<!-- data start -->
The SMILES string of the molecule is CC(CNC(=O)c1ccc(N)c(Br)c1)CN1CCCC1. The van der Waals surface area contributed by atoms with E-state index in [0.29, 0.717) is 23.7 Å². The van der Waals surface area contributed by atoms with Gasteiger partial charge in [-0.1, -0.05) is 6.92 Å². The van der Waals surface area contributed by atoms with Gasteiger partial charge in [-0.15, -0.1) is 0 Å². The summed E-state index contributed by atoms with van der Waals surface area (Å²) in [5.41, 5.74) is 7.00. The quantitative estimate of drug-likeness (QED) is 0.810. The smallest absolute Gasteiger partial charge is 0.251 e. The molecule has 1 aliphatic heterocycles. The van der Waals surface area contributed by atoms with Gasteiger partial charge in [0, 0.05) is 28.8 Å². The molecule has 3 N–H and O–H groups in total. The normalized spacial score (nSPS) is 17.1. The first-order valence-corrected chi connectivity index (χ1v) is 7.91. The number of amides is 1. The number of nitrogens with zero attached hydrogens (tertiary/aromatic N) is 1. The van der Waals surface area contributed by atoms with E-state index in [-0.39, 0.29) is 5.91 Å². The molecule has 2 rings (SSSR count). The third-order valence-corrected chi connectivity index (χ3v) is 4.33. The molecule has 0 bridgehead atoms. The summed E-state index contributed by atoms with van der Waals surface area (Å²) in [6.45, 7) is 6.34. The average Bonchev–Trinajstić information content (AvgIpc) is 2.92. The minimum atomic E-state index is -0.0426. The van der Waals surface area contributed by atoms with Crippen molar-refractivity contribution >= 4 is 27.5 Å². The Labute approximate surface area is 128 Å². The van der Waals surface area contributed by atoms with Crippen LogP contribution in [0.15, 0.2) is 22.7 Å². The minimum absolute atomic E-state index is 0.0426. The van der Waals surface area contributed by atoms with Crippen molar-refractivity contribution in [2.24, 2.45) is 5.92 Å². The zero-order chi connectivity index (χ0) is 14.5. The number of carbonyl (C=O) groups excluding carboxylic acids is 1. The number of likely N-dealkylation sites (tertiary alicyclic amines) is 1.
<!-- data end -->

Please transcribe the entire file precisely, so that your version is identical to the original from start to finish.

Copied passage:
The SMILES string of the molecule is CC(CNC(=O)c1ccc(N)c(Br)c1)CN1CCCC1. The van der Waals surface area contributed by atoms with E-state index in [0.29, 0.717) is 23.7 Å². The van der Waals surface area contributed by atoms with Gasteiger partial charge in [-0.1, -0.05) is 6.92 Å². The van der Waals surface area contributed by atoms with Gasteiger partial charge in [-0.15, -0.1) is 0 Å². The summed E-state index contributed by atoms with van der Waals surface area (Å²) in [5.41, 5.74) is 7.00. The quantitative estimate of drug-likeness (QED) is 0.810. The smallest absolute Gasteiger partial charge is 0.251 e. The molecule has 1 aliphatic heterocycles. The van der Waals surface area contributed by atoms with Gasteiger partial charge in [0, 0.05) is 28.8 Å². The molecule has 3 N–H and O–H groups in total. The normalized spacial score (nSPS) is 17.1. The first-order valence-corrected chi connectivity index (χ1v) is 7.91. The number of amides is 1. The number of nitrogens with zero attached hydrogens (tertiary/aromatic N) is 1. The van der Waals surface area contributed by atoms with E-state index in [-0.39, 0.29) is 5.91 Å². The molecule has 2 rings (SSSR count). The third-order valence-corrected chi connectivity index (χ3v) is 4.33. The molecule has 0 bridgehead atoms. The summed E-state index contributed by atoms with van der Waals surface area (Å²) in [6.45, 7) is 6.34. The average Bonchev–Trinajstić information content (AvgIpc) is 2.92. The minimum atomic E-state index is -0.0426. The van der Waals surface area contributed by atoms with Crippen molar-refractivity contribution >= 4 is 27.5 Å². The Labute approximate surface area is 128 Å². The van der Waals surface area contributed by atoms with Crippen LogP contribution in [0.15, 0.2) is 22.7 Å². The minimum absolute atomic E-state index is 0.0426. The van der Waals surface area contributed by atoms with Crippen molar-refractivity contribution in [2.24, 2.45) is 5.92 Å². The zero-order chi connectivity index (χ0) is 14.5. The number of carbonyl (C=O) groups excluding carboxylic acids is 1. The number of likely N-dealkylation sites (tertiary alicyclic amines) is 1.